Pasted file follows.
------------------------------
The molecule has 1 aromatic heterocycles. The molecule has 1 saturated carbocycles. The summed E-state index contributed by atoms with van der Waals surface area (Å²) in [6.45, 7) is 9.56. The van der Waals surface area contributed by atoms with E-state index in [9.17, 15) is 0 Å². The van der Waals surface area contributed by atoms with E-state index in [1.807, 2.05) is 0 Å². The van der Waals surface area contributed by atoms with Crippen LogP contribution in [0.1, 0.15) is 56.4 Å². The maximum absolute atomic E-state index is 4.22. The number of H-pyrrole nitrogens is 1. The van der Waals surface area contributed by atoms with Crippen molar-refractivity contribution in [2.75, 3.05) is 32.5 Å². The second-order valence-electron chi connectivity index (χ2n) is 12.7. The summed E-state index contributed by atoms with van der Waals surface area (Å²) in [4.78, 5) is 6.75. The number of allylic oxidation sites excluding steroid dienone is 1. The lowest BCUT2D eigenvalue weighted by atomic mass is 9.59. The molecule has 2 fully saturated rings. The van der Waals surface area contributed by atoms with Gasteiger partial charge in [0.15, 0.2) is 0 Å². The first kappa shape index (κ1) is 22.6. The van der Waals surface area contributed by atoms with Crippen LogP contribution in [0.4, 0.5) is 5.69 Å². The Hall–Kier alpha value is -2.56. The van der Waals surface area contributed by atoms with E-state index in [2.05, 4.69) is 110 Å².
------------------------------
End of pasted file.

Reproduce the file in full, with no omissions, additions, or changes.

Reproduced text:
The molecule has 1 aromatic heterocycles. The molecule has 1 saturated carbocycles. The summed E-state index contributed by atoms with van der Waals surface area (Å²) in [6.45, 7) is 9.56. The van der Waals surface area contributed by atoms with E-state index in [9.17, 15) is 0 Å². The van der Waals surface area contributed by atoms with E-state index in [1.807, 2.05) is 0 Å². The van der Waals surface area contributed by atoms with Crippen LogP contribution in [0.1, 0.15) is 56.4 Å². The maximum absolute atomic E-state index is 4.22. The number of H-pyrrole nitrogens is 1. The van der Waals surface area contributed by atoms with Crippen molar-refractivity contribution in [2.75, 3.05) is 32.5 Å². The second-order valence-electron chi connectivity index (χ2n) is 12.7. The summed E-state index contributed by atoms with van der Waals surface area (Å²) in [4.78, 5) is 6.75. The number of allylic oxidation sites excluding steroid dienone is 1. The lowest BCUT2D eigenvalue weighted by atomic mass is 9.59. The molecule has 2 fully saturated rings. The van der Waals surface area contributed by atoms with Gasteiger partial charge in [0.15, 0.2) is 0 Å². The first kappa shape index (κ1) is 22.6. The van der Waals surface area contributed by atoms with Crippen LogP contribution in [0.4, 0.5) is 5.69 Å². The Hall–Kier alpha value is -2.56. The van der Waals surface area contributed by atoms with E-state index in [2.05, 4.69) is 110 Å².